I know, I know, you’re still out there, lending your voice occasionally, but not like that. Not like you did when you had the international spotlight to do with as you pleased, when you were part of the most vibrant truth-bomb machine ever to blast out of a pair of speakers anywhere on Earth.

We are all marginalized now, Zack. It’s not just brown and red and black and yellow. It’s not just us versus them anymore. It’s unstoppable, unmatched, unmitigated, unchecked power versus the middle class, versus the poor, versus the voiceless, versus the small and little of means. We are more and more divided, even as we have the technology to really get together for the first time in human history, unimpeded by the power structure that seeks to control and cajole. We are up against the greatest, monolithic, far-reaching corporate-military-industrial iron fist that has ever ventured set its sites on humanity. In the face of this scourge we are hopeless.

Only we are not.

There are hundreds, thousands, tens of thousands of people out there right now marching, speaking out, standing up to the proverbial man. All over the world. There are people, rightthismintue, raging against the actual machine. They are looking for solutions. They seek justice and peace and equality and fairness for all. They want to be taken seriously. So, when stuff gets heavy, they shoulder into it like the determined fighters they are. They don’t skulk away and work on a solo album for so long that it is becoming the new Chinese Democracy. They don’t disappear, only to make rare appearances at Coachella. They stay the course. They actually “rally ’round the family.” They seek solutions.

C’mon, Zack. You spoke of historic injustice and modern-day injustice and Mandela and Black Power and Brown Power and fighting the power and taking the power back, but now where are you when this world is in desperate need of a voice that ignites and could unite?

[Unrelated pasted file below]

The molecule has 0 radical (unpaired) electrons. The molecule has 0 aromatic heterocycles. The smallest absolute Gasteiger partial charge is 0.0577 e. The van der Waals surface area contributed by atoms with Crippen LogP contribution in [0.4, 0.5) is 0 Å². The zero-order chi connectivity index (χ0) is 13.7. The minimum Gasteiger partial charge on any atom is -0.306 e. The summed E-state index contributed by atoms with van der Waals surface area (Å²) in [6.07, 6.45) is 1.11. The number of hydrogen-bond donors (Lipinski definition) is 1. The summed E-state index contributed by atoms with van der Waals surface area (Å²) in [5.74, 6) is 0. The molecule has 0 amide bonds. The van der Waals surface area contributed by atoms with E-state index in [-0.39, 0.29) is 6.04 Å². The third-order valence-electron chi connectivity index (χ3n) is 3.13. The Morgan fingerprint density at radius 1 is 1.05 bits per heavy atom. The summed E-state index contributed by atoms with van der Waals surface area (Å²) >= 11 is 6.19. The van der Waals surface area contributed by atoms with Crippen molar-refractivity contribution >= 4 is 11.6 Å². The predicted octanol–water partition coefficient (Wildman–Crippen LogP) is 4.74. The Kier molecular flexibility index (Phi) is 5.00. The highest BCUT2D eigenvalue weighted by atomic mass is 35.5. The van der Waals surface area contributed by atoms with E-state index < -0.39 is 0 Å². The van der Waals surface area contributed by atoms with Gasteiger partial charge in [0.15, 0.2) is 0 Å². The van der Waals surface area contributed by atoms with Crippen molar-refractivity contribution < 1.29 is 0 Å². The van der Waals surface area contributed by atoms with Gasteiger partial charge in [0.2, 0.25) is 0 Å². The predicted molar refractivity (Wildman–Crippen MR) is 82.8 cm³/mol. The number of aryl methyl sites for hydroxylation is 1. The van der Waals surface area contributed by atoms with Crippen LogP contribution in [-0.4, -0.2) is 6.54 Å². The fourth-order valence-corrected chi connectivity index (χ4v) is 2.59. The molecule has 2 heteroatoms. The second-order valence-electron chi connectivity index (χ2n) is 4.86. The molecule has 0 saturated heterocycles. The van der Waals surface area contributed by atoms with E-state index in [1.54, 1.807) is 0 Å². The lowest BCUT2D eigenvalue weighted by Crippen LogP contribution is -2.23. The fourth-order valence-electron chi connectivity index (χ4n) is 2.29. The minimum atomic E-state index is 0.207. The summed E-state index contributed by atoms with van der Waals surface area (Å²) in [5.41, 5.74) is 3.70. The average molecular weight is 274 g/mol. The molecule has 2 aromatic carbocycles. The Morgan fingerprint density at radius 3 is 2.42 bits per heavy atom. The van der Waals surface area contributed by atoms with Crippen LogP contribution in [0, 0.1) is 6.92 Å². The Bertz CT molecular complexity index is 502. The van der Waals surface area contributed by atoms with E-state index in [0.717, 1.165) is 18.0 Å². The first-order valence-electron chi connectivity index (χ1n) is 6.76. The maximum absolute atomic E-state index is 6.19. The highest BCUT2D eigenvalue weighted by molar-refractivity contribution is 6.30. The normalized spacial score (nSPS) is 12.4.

Maybe it was all an act. Maybe you weren’t really that angry. Maybe you are just an entertainer. Maybe it was all a dream. When I listen to that bombastic record of yours, though, when I hear the words of “Township Rebellion” I wonder how long you can stand on a silent platform, ignoring the war? And what was it you said we should do to the norm?

“All of these are American dreams,” huh? Really? The hypocrisy continues, but you don’t seem to be railing against it, now. You’ve joined the club.

I know I’ve been harsh, perhaps a bit unfair, but dang, dude! There’s a riot going on and you’ve missed most of it! Get in the game, get involved. Mad Boy, grip that mic with your “fist full of steel” and end your silence!! Do it for the people. All people. I’m sure you’ll figure it out one of these days. Get the band back together, man. Make new, revolutionary music! Own your legacy. Good luck, Zack.

All the best,

*This is merely a humorous, imagined letter. It is not meant as an actual missive to an actual person. I would never willingly use my words to harm or cause pain and suffering to another living human being, even if that human has missed out on countless opportunities to use his voice to stand up and sing out against the very real inequities that have been perpetrated against all of humanity in the last dozen years. Who am I, anyway? I’m sure, if given the chance, he would graciously address me with a hearty, “(Expletive deleted) you! I won’t do what ya tell me!”